Ten years ago this month, Intel Corp. (INTC ) unveiled its first Pentium processor. On Mar. 12, accompanied by an all-out international marketing campaign, the chipmaker will take the wraps off its next great hope: Centrino. It combines a powerful new Pentium processor and chipset with a Web-surfing wireless chip. Today, PC makers buy those components separately, but Intel claims they work better as one package and use less power -- a crucial combination for the next generation of notebooks. Indeed, Intel is betting that Centrino will further seal its dominance of the market for PC chips as more individuals and corporations shun desktops in favor of laptops. Proclaims Intel President Paul S. Otellini: "This is the biggest thing since Pentium."
Too bad PC makers don't agree. Dell Computer Corp. (DELL ), Hewlett-Packard Co. (HPQ ), and other top manufacturers are eager to harness the extra power and efficiency of the new Pentium, but they are underwhelmed by Intel's wireless technology, which they say transmits data more slowly than those of rivals such as Broadcom (BRCM ).
And while they are free to buy just the Pentium and use another company's wireless chip, Otellini says Intel won't provide crucial marketing support unless PC makers take the whole Centrino package. "The [PC makers] and Intel are spending a lot of time gnashing their teeth over this," says IDC technology analyst Roger Kay.
The contretemps could hardly come at a worse time. Analysts estimate that some 180 million corporate PCs are using old operating systems that make them overdue for replacement. Moreover, notebooks boast higher gross profit margins than desktop computers -- 22% vs. 15% -- a crucial difference at a time when Intel and notebook makers are struggling to improve their earnings after two years of weak sales.
Given the stakes, why are the PC makers choosing this moment to make a rare stand against Intel? In large part, they are reflecting their customers' preferences. Corporations are finicky buyers. They want desktops and notebooks that will last for at least three years without major upgrades, says Jay Parker, senior brand manager for Dell's corporate Latitude notebook line. But Intel has said publicly it will update the Centrino package at least twice in the next six months to add a new wireless chip and boost the processor's speed. Even then, industry insiders complain, Centrino could lag rival wireless chips. Intel denies that and says its chip will work best with Pentium. "Centrino is not for everybody," gripes Matt Wagner, senior product marketing manager for HP's notebook business.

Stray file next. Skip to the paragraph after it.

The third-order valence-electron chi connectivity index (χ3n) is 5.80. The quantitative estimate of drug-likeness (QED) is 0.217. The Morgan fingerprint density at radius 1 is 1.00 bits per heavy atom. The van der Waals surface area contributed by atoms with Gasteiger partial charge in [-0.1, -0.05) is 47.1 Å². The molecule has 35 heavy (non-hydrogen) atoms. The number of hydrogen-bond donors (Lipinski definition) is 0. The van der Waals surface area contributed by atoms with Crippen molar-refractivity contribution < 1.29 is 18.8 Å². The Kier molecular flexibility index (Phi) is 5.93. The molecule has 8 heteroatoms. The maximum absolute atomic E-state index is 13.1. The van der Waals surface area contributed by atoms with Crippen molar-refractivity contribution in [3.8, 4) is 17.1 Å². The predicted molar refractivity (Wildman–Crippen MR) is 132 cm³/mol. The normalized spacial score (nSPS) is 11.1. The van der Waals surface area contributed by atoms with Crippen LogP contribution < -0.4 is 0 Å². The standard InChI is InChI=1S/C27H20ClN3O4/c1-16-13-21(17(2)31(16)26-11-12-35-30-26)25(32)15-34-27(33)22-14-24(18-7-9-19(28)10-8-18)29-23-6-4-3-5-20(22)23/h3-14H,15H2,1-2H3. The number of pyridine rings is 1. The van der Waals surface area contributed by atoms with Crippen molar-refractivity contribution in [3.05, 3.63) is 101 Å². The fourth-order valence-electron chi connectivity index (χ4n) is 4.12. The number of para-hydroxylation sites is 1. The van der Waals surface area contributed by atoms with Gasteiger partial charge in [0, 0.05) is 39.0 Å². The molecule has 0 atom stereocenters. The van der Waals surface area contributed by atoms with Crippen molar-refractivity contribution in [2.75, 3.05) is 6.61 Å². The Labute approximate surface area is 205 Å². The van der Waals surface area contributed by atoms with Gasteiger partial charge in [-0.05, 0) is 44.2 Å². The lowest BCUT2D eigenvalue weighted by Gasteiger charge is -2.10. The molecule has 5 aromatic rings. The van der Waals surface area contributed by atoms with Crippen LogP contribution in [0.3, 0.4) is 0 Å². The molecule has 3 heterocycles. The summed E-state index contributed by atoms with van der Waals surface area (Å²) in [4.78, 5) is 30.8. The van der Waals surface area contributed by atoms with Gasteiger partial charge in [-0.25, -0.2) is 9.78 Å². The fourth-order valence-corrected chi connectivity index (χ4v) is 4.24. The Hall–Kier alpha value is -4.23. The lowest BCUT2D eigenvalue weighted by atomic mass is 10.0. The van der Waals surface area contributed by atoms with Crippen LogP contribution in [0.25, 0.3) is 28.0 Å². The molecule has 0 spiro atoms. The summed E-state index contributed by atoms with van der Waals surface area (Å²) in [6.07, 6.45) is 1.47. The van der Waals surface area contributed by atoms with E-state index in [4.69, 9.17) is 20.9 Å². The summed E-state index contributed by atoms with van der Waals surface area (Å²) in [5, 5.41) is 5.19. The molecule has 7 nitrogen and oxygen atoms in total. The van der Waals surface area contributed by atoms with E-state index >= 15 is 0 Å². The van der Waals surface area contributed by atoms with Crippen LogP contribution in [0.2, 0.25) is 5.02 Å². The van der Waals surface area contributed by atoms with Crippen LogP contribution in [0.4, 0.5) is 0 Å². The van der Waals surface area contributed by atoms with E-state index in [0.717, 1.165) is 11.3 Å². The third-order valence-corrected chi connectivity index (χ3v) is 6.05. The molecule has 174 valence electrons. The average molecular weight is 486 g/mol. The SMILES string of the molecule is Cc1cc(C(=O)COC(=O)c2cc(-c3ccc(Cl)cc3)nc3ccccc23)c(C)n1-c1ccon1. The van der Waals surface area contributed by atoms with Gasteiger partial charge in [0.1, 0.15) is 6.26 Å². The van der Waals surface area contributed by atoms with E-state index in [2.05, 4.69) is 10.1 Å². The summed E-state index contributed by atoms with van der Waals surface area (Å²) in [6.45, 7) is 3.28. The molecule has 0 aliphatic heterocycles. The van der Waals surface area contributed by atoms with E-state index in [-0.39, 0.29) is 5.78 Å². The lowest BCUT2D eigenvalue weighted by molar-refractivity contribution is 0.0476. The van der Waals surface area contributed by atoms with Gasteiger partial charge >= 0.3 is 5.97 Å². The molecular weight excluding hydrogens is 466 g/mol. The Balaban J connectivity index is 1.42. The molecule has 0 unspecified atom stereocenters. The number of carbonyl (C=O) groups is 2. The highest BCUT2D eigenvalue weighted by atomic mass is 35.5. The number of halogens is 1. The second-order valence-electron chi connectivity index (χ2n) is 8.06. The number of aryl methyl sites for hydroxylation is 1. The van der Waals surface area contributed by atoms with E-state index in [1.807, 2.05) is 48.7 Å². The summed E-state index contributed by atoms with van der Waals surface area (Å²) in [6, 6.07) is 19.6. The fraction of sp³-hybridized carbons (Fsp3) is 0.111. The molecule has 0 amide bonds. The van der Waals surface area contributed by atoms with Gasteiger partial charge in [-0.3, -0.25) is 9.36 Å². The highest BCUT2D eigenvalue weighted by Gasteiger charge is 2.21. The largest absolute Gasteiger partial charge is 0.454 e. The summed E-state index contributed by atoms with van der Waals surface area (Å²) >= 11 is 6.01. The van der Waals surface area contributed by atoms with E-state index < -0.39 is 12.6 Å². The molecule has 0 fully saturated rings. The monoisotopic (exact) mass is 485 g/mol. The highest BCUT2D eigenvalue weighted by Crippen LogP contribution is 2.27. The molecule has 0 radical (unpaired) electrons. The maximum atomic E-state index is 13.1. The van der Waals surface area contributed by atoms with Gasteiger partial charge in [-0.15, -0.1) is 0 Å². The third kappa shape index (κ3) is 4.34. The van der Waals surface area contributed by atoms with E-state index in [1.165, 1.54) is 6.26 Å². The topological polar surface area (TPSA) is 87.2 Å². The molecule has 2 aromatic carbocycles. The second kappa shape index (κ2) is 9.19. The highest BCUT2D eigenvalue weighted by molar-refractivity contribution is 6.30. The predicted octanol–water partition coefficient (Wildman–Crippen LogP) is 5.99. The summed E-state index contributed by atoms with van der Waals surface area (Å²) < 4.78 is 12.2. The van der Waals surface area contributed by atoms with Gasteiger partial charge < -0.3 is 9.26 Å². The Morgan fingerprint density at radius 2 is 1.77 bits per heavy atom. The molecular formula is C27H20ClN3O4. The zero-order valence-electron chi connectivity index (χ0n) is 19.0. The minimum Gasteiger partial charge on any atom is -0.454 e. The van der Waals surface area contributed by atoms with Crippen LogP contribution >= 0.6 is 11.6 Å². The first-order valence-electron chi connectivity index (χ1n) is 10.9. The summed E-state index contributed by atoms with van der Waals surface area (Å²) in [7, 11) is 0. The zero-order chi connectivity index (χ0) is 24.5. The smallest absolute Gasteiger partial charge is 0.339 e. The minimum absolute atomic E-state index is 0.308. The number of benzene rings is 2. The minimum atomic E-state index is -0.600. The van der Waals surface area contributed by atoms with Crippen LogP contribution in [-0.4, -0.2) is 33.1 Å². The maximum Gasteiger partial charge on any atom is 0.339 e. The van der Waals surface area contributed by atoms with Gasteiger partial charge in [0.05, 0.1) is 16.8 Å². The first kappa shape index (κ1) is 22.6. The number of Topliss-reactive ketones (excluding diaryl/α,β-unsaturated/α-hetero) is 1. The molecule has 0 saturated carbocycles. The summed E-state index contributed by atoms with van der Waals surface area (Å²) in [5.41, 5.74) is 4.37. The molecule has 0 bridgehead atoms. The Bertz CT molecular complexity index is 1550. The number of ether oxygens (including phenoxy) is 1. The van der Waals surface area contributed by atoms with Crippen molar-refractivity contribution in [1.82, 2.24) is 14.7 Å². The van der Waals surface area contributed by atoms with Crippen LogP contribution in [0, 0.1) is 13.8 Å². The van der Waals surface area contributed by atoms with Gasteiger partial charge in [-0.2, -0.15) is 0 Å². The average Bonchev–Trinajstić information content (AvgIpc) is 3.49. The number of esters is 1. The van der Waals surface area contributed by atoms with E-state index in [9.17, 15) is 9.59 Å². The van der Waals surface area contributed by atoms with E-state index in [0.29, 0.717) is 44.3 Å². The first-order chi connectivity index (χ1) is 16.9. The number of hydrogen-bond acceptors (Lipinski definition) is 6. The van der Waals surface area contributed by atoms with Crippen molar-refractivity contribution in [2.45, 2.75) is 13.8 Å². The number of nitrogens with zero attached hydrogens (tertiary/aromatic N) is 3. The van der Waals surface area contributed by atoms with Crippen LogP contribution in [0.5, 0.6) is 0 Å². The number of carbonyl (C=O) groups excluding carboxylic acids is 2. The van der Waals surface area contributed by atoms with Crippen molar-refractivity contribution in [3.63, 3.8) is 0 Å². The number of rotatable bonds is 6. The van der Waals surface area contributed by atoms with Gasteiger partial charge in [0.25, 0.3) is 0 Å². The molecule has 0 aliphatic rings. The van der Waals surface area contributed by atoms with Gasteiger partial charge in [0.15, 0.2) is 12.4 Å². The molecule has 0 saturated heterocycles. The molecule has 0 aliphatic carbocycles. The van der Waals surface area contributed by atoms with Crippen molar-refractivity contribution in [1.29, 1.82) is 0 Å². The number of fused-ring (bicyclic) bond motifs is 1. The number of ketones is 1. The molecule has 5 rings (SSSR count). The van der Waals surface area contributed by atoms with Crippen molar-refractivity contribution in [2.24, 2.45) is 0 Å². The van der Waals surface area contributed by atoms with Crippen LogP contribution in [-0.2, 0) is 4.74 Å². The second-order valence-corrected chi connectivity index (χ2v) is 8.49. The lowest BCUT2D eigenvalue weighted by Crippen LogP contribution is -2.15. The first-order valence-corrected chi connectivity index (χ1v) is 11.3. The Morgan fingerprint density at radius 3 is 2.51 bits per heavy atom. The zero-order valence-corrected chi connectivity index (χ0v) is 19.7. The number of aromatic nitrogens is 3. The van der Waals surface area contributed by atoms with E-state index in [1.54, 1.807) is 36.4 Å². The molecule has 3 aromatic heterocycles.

What's more, notebook manufacturers perceive an ulterior motive behind Intel's Centrino launch. While Otellini says Intel is combining features in one package "so everything works [well] together," some PC makers fear Intel could boost prices if it were to become the sole supplier for most of a notebook's innards. And even if Intel didn't raise prices, PC makers say they'd prefer to continue buying components from numerous suppliers so they can better set themselves apart from competitors.
Particularly irksome, say PC makers privately, is the fact that Intel seems to be forcing Centrino on them. Those who want just the new Pentium will sacrifice lots of advertising dollars. For years, Intel has subsidized the PC industry's ad budgets, requiring only that PC makers mention their products' use of Intel chips -- the famous "Intel Inside" slogan. Intel is proposing to spend a giant $300 million marketing Centrino this year, and PC makers are loath to lose such largesse. But they don't like having to accept an inferior wireless chip in the bargain.
PC makers are coming up with strategies to have it both ways. Dell, Toshiba (TOSBF ), HP, IBM (IBM ), and others plan to offer Centrino-branded notebooks as one choice but also give customers the option of upgrading to other wireless chips. That way they'll get the Centrino marketing dollars.
The upgraded notebook wouldn't have a Centrino sticker, but PC makers figure customers won't care. For its part, Intel is betting that its massive marketing campaign will boost demand for Centrino among the buying public.
Still, Intel clearly has work to do if it hopes to dominate the next generation of wireless notebook chips. Getting there will require improving Centrino's wireless chip -- and easing clients' concerns. Intel can't afford not to.
By Cliff Edwards in SanMateo, Calif.